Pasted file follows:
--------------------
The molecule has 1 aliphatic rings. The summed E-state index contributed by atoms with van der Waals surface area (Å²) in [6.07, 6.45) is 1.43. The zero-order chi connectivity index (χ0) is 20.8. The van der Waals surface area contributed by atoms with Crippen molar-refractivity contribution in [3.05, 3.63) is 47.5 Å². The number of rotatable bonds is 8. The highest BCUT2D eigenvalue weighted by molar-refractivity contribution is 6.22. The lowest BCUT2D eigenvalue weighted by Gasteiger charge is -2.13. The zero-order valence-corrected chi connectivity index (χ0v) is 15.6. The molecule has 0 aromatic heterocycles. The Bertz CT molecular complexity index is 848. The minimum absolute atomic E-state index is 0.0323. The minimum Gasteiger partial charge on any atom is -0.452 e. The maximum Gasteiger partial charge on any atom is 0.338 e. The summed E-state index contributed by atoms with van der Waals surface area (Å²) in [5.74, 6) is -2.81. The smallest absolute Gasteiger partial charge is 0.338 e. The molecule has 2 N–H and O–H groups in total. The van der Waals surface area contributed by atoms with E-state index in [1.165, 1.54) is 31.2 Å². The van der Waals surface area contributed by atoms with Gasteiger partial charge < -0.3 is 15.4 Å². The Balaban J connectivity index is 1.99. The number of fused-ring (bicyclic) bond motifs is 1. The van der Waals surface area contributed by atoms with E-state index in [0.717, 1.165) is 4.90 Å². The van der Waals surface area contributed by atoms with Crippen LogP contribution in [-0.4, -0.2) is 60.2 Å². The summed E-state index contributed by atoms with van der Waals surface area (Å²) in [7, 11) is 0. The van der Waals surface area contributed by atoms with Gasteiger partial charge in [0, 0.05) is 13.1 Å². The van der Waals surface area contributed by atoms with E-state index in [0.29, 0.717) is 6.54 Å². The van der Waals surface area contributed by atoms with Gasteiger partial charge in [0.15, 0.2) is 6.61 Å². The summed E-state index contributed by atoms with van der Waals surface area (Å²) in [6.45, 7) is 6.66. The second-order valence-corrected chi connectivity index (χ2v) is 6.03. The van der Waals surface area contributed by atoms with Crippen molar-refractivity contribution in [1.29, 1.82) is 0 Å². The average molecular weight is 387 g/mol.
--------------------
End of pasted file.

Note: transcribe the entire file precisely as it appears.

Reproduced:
The molecule has 1 aliphatic rings. The summed E-state index contributed by atoms with van der Waals surface area (Å²) in [6.07, 6.45) is 1.43. The zero-order chi connectivity index (χ0) is 20.8. The van der Waals surface area contributed by atoms with Crippen molar-refractivity contribution in [3.05, 3.63) is 47.5 Å². The number of rotatable bonds is 8. The highest BCUT2D eigenvalue weighted by molar-refractivity contribution is 6.22. The lowest BCUT2D eigenvalue weighted by Gasteiger charge is -2.13. The zero-order valence-corrected chi connectivity index (χ0v) is 15.6. The molecule has 0 aromatic heterocycles. The Bertz CT molecular complexity index is 848. The minimum absolute atomic E-state index is 0.0323. The minimum Gasteiger partial charge on any atom is -0.452 e. The maximum Gasteiger partial charge on any atom is 0.338 e. The summed E-state index contributed by atoms with van der Waals surface area (Å²) in [5.74, 6) is -2.81. The smallest absolute Gasteiger partial charge is 0.338 e. The molecule has 2 N–H and O–H groups in total. The van der Waals surface area contributed by atoms with E-state index in [1.165, 1.54) is 31.2 Å². The van der Waals surface area contributed by atoms with Gasteiger partial charge < -0.3 is 15.4 Å². The Balaban J connectivity index is 1.99. The number of fused-ring (bicyclic) bond motifs is 1. The van der Waals surface area contributed by atoms with E-state index in [0.717, 1.165) is 4.90 Å². The van der Waals surface area contributed by atoms with Crippen LogP contribution in [-0.4, -0.2) is 60.2 Å². The summed E-state index contributed by atoms with van der Waals surface area (Å²) in [7, 11) is 0. The van der Waals surface area contributed by atoms with Gasteiger partial charge in [0, 0.05) is 13.1 Å². The van der Waals surface area contributed by atoms with E-state index in [0.29, 0.717) is 6.54 Å². The van der Waals surface area contributed by atoms with Gasteiger partial charge in [0.15, 0.2) is 6.61 Å². The summed E-state index contributed by atoms with van der Waals surface area (Å²) in [6.45, 7) is 6.66. The second-order valence-corrected chi connectivity index (χ2v) is 6.03. The van der Waals surface area contributed by atoms with Crippen molar-refractivity contribution in [1.29, 1.82) is 0 Å². The average molecular weight is 387 g/mol.